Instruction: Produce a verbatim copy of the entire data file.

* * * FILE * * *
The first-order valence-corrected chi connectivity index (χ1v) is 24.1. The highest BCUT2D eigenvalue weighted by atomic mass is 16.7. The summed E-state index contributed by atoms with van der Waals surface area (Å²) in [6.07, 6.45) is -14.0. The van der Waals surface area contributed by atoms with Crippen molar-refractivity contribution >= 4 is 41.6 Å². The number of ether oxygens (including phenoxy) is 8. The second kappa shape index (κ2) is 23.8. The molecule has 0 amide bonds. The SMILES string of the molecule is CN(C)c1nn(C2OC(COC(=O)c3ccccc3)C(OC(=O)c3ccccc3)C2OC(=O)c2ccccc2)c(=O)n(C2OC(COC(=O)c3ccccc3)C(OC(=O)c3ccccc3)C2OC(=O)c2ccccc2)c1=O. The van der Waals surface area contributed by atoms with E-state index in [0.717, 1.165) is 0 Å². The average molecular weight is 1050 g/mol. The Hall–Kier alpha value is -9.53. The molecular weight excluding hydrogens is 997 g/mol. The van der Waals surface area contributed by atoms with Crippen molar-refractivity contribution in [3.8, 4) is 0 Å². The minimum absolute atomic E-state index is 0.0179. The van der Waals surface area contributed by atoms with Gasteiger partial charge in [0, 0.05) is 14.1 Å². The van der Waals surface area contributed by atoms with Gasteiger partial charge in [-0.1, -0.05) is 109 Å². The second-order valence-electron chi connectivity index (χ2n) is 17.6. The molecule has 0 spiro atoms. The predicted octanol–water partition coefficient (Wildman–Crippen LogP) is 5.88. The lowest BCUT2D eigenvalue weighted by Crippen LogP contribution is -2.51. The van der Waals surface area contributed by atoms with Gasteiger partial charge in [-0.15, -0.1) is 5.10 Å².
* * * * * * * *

The first-order valence-corrected chi connectivity index (χ1v) is 24.1. The highest BCUT2D eigenvalue weighted by atomic mass is 16.7. The summed E-state index contributed by atoms with van der Waals surface area (Å²) in [6.07, 6.45) is -14.0. The van der Waals surface area contributed by atoms with Crippen molar-refractivity contribution >= 4 is 41.6 Å². The number of ether oxygens (including phenoxy) is 8. The second kappa shape index (κ2) is 23.8. The molecule has 0 amide bonds. The SMILES string of the molecule is CN(C)c1nn(C2OC(COC(=O)c3ccccc3)C(OC(=O)c3ccccc3)C2OC(=O)c2ccccc2)c(=O)n(C2OC(COC(=O)c3ccccc3)C(OC(=O)c3ccccc3)C2OC(=O)c2ccccc2)c1=O. The van der Waals surface area contributed by atoms with E-state index in [0.717, 1.165) is 0 Å². The average molecular weight is 1050 g/mol. The Hall–Kier alpha value is -9.53. The molecular weight excluding hydrogens is 997 g/mol. The van der Waals surface area contributed by atoms with Crippen molar-refractivity contribution in [3.8, 4) is 0 Å². The minimum absolute atomic E-state index is 0.0179. The van der Waals surface area contributed by atoms with Gasteiger partial charge in [0, 0.05) is 14.1 Å². The van der Waals surface area contributed by atoms with Gasteiger partial charge in [-0.1, -0.05) is 109 Å². The second-order valence-electron chi connectivity index (χ2n) is 17.6. The molecule has 0 spiro atoms. The predicted octanol–water partition coefficient (Wildman–Crippen LogP) is 5.88. The lowest BCUT2D eigenvalue weighted by Crippen LogP contribution is -2.51. The van der Waals surface area contributed by atoms with Gasteiger partial charge in [-0.15, -0.1) is 5.10 Å².